Apparently the route used by the smugglers has run through Belarus and the Baltic countries. The final leg of the journey has involved smuggling the Afghanis by boat from Estonia to Helsinki where they have then filed for asylum.

According to police, the price paid to the smugglers for the trip from Afghanistan to Finland has been $10,000 per person.

Police Inspector Marjut Kronlund believes that the top-level operators in the gang are still at large. The same group is likely to have also smuggled Afghanis into other countries. Police in Estonia and Latvia are investigating similar cases.

Last year, 461 Afghanis applied for asylum in Finland. One year earlier, that number was 254, and in 2007 it was less than 100.

           — Hat tip: KGS[Return to headlines]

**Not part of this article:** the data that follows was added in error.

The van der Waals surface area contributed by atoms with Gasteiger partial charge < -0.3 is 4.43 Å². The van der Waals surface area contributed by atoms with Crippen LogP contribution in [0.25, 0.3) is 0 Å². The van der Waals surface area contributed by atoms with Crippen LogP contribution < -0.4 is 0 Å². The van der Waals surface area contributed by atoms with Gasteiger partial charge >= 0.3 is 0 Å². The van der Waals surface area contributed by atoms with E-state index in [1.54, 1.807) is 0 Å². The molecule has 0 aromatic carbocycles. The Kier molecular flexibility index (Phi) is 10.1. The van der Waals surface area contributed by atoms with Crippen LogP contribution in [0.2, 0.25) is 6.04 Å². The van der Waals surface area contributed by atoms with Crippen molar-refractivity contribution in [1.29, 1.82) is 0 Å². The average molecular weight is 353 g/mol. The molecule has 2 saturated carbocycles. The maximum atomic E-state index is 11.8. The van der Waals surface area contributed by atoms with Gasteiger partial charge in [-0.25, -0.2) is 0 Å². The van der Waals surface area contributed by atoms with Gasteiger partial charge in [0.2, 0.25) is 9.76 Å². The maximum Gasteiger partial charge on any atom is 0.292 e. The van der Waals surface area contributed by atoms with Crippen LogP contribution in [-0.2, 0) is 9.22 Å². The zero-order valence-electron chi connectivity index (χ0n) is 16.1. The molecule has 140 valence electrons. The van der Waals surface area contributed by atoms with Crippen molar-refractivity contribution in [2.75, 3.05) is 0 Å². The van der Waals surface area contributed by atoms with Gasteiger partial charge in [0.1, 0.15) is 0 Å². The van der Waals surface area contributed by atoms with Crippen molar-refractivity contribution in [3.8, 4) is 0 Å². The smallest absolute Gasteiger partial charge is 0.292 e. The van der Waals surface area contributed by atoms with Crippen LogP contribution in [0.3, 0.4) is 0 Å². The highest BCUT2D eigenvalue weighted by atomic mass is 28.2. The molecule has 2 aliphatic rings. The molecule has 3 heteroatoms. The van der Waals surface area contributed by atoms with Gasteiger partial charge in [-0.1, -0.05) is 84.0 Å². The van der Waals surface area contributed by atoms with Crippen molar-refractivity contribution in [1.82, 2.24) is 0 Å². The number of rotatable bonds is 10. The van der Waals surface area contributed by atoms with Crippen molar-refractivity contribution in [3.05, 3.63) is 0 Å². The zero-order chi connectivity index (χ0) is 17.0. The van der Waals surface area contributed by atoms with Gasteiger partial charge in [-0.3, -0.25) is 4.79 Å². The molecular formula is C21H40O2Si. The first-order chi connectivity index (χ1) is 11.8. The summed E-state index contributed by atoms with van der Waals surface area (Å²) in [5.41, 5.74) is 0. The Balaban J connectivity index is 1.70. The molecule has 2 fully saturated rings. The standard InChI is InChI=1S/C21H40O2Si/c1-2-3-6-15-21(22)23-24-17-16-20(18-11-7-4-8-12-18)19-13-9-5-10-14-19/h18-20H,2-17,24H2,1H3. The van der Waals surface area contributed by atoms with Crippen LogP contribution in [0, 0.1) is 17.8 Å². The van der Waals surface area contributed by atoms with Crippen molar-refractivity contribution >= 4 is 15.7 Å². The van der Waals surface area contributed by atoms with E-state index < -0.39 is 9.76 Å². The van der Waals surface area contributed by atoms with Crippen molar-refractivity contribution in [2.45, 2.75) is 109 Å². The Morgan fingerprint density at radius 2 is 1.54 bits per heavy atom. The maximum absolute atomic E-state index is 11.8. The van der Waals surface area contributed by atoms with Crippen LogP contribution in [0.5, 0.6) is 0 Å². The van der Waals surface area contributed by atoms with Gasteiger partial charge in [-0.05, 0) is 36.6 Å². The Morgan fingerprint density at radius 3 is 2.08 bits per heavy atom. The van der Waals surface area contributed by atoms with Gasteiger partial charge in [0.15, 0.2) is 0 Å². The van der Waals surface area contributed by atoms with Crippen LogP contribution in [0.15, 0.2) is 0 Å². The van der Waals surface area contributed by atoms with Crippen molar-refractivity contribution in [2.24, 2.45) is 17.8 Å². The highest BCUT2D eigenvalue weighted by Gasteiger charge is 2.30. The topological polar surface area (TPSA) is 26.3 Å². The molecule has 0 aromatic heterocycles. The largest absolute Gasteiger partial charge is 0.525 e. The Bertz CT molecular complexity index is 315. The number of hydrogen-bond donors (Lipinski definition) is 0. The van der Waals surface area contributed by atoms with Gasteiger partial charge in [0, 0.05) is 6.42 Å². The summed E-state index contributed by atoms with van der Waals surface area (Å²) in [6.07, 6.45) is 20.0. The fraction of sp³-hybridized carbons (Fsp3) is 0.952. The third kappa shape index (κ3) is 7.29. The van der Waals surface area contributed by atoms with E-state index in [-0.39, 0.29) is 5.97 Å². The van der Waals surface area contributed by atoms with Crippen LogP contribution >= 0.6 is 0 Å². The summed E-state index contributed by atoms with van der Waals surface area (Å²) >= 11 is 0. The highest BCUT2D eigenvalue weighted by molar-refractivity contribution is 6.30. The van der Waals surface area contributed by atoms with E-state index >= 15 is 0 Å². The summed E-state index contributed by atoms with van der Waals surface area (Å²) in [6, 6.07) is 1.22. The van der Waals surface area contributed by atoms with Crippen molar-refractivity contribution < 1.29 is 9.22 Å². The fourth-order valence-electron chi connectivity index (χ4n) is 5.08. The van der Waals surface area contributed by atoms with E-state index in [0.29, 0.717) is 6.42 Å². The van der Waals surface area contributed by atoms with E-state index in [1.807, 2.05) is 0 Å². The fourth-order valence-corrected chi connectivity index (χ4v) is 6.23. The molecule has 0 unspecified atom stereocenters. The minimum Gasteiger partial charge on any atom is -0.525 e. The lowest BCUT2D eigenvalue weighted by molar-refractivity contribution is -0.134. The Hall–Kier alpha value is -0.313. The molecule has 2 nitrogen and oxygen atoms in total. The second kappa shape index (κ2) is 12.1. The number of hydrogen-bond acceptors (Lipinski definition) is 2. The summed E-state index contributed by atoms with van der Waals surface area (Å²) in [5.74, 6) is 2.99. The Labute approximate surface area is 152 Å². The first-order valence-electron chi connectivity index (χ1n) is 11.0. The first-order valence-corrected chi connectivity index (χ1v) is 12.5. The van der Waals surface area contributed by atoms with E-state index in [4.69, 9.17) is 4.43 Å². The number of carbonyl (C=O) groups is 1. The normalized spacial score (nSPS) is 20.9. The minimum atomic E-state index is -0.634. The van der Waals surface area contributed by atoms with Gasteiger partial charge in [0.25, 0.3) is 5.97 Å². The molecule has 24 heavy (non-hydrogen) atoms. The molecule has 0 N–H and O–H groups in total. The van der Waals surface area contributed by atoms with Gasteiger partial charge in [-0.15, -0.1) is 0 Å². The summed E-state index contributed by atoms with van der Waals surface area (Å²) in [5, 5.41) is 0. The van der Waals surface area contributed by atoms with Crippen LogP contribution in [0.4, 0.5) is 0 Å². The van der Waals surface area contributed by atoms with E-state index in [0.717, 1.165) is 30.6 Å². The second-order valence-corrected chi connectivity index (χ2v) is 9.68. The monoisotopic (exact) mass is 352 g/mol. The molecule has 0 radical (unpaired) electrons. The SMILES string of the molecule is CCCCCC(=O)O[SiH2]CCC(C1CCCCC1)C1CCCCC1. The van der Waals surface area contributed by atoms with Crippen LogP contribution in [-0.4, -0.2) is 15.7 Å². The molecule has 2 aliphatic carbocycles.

Finland: Pay Rules for Foreigners Poorly Enforced in Construction

Officials plan to clamp down on abuses in the use of foreign workers in the country, especially the sub-standard wages many receive. Since the law imposes relatively minor fine for violations, the plan is to use publicity as a deterrent.

Labour Minister Anni Sinnemäki has assured Parliament that the law will be used to deal with the problem of underpaid foreign labour in the construction sector.

The biggest burden for seeing that the law is enforced falls upon the work safety office for South Finland. And, according to its director, the prospects for enforcement are not very rosy.

“There are only 12 inspectors for the whole of the country to oversee all of the contracts in all of Finland, and not only in the construction industry. Indeed, the chances of getting caught are small. It’s like finding a needle in a haystack,” explains the office’s director Kaarina Myyri-Partanen.

No responsibility at the top